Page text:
As this module focuses on the development and design of culturally responsive curriculum and educational pursuits, the focus of this weblog is in case studies and practical tools to help in the implementation of such pursuits.
Benton, N. (1989). Education, language decline and language revitalization: The case of Maori in New Zealand. Journal of Language and Education. 3(2).
- This article addresses the needs of educational reform in New Zealand as a way of preserving and revitalizing Maori language. It introduces the concept of Kohanga reo, or “Language Nests”. These language nests are similar to immersion programs, where aboriginal students in their early years of schooling are paired with Elders to improve the intergenerational transference of language. Although the reception of language nests varies, depending on the extent of Maori vs English being spoken at home and the parent acceptance of bilingual education programs, generally language nests have been successful and encouraging in seeing the revitalization of the Maori language among younger generations.
McIvor, Onowa. (2006). Building the Nests: Early Childhood Indigenous Immersion Programs in B.C.
- Onowa’s study conducted on two First Nations bands in BC are intended as a guide and Q&A booklet about the implementation and effectiveness of language nests here in Canada. The Adam’s Lake Band and Lil’wat Nation were the two communities approached for the study. Onowa’s guide presents key information about the language nests, including their importance (Why do we need them?), the context and significance of reaching out at early childhood, the specifics of the language nests program (What does it look like?). The study found that success within these communities was based on strong leadership within the community, amond parents and with teachers, as well as optimism and a never-give-up attitude. The study also found that Elders played a key role, and occasionally community (and Elder resistance) held up progress. Funding was also a challenge. The guide concludes with tips to a successful implementation of a language nests program.
First Nations Language Curriculum Building Guide. FNESC
- Although I’ve already highlighted the great FNESC website as a resource, I have also come across this language building guide. Chapter 2.2 on Creating Proficiency in First Nations Languages is a beneficial resource for teachers not knowing where to start with teaching or learning the language. It describes key concepts and the specifics for developing proficiency within a language. Chapter 2.4 describes various teaching methods for general language development, most of which can be applied to Indigenous language learning. Chapter 3.3 Examples from Elsewhere elaborates on language-specific learning frameworks that have been implemented in other areas around the world, including Australia and Europe. Chapter 4.5 goes into depth of different curriculum designs, each with different accommodations that they offer. Finally, the appendices give teachers access to several resources for assessment and implementation of language frameworks, including scope and sequence documents, themed topics, and sample units. The document is lengthy, but packed with useful information.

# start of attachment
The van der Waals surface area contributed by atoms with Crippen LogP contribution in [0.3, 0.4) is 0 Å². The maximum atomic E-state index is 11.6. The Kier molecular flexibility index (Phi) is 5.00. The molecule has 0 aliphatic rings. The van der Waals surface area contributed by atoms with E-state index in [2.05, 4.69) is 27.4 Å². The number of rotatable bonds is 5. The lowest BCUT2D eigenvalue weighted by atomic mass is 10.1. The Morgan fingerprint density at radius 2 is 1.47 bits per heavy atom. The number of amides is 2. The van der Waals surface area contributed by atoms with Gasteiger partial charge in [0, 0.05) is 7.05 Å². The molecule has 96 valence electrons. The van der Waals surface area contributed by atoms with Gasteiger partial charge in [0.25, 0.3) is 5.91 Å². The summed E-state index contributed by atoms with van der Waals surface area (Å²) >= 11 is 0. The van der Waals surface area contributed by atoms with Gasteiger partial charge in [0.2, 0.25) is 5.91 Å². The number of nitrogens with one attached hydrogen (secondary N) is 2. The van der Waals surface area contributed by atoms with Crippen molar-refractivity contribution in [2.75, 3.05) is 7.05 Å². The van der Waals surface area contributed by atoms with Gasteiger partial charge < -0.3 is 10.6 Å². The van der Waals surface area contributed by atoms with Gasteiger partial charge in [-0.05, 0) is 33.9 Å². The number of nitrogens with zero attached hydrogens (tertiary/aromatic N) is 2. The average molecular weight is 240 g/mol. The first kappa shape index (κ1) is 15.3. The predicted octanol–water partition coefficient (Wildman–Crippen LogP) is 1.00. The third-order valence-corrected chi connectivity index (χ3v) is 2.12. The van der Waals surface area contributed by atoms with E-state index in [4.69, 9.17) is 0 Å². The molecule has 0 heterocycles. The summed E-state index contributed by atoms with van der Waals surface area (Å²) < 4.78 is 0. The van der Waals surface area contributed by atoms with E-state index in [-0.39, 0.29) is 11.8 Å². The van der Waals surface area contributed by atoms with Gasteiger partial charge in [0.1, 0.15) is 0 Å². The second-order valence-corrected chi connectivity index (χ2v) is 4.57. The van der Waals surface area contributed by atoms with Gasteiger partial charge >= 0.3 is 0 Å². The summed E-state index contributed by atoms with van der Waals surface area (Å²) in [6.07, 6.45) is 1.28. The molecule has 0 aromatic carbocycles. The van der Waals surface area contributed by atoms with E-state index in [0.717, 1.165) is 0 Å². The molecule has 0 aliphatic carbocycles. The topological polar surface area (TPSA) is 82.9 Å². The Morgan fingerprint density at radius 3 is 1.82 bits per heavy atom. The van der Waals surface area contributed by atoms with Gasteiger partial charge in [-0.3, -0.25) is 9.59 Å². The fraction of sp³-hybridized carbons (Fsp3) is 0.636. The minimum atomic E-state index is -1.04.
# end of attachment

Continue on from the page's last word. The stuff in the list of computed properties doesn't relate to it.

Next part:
Ogoki Learning Inc.
- The website is modern and appealing as it introduces the Ojibway app for learning language. Promoted as a classroom learning resource, the Ogoki Learning app utilizes mobile devices and tablets to help “Tribes teach their language to young people”. The app boasts that they give out the source code to you, downloadable and “used by their Tribal members”, with the ability to update and edit as needed. The website provides plenty of information on how to download and use the app, as well as TED Talks video emphasizing the importance of learning the language of your culture. As the app does not require an internet connection, it is perfect for remote communities with limited access. The app provides assessment tools, games and stroybooks available for use with Smartboards. The Ojibway app is free to download on Android, Windows and iOS devices, as they are promoting the Ojibway language in as many communities as possible. For other communities to have their native tongue on the app, they may request a quote online.
Listen, Speak, See, Feel: Boosting Language Learning Through Ultrasound (September 2016). University of British Columbia.
- This is an intriguing article on how innovation in science and passion for language preservation and revitalization can come together to create powerful action. The article introduces eNunciate, “a web-based biovisual tool that uses ultrasound layering” to have language learners experience comparisons of pronunciations using a multimodal approach. Learners are able to “literally get inside a native language speaker’s head”, as the sounds and tongue formation are displayed using computer technology. UBC researchers have managed to blend the complexities of linguistics with ultrasonic images to enable language learners to see, feel and listen to subtle, sometimes imperceptible, differences in new languages. Studies have been conducted on Indigenous language learners, including the “W̱SÁNEĆ First Nation of Vancouver Island”, and have seen huge improvements in students being able to “break down language barriers” and reconnect with the language.